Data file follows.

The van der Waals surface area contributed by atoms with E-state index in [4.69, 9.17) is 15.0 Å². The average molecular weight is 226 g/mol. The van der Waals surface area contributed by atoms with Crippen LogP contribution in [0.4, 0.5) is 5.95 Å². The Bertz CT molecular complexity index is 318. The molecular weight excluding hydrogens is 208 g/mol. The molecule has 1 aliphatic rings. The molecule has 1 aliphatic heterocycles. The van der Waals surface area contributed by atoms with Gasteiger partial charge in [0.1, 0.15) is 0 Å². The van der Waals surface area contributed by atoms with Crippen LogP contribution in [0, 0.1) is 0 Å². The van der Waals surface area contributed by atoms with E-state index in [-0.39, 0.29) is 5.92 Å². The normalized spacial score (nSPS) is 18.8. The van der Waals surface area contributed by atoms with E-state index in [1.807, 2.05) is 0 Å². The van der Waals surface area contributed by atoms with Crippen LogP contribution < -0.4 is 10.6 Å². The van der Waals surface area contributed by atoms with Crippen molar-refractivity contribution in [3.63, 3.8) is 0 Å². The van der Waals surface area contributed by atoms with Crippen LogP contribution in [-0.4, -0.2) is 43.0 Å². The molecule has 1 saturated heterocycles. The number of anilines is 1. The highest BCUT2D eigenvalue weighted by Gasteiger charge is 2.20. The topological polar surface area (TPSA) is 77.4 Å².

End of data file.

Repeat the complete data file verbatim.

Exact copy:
The van der Waals surface area contributed by atoms with E-state index in [4.69, 9.17) is 15.0 Å². The average molecular weight is 226 g/mol. The van der Waals surface area contributed by atoms with Crippen LogP contribution in [0.4, 0.5) is 5.95 Å². The Bertz CT molecular complexity index is 318. The molecular weight excluding hydrogens is 208 g/mol. The molecule has 1 aliphatic rings. The molecule has 1 aliphatic heterocycles. The van der Waals surface area contributed by atoms with Gasteiger partial charge in [0.1, 0.15) is 0 Å². The van der Waals surface area contributed by atoms with Crippen LogP contribution in [0, 0.1) is 0 Å². The van der Waals surface area contributed by atoms with E-state index in [-0.39, 0.29) is 5.92 Å². The normalized spacial score (nSPS) is 18.8. The van der Waals surface area contributed by atoms with E-state index in [1.807, 2.05) is 0 Å². The van der Waals surface area contributed by atoms with Crippen LogP contribution < -0.4 is 10.6 Å². The van der Waals surface area contributed by atoms with Crippen molar-refractivity contribution in [3.63, 3.8) is 0 Å². The van der Waals surface area contributed by atoms with Crippen LogP contribution in [-0.4, -0.2) is 43.0 Å². The molecule has 1 saturated heterocycles. The number of anilines is 1. The highest BCUT2D eigenvalue weighted by Gasteiger charge is 2.20. The topological polar surface area (TPSA) is 77.4 Å².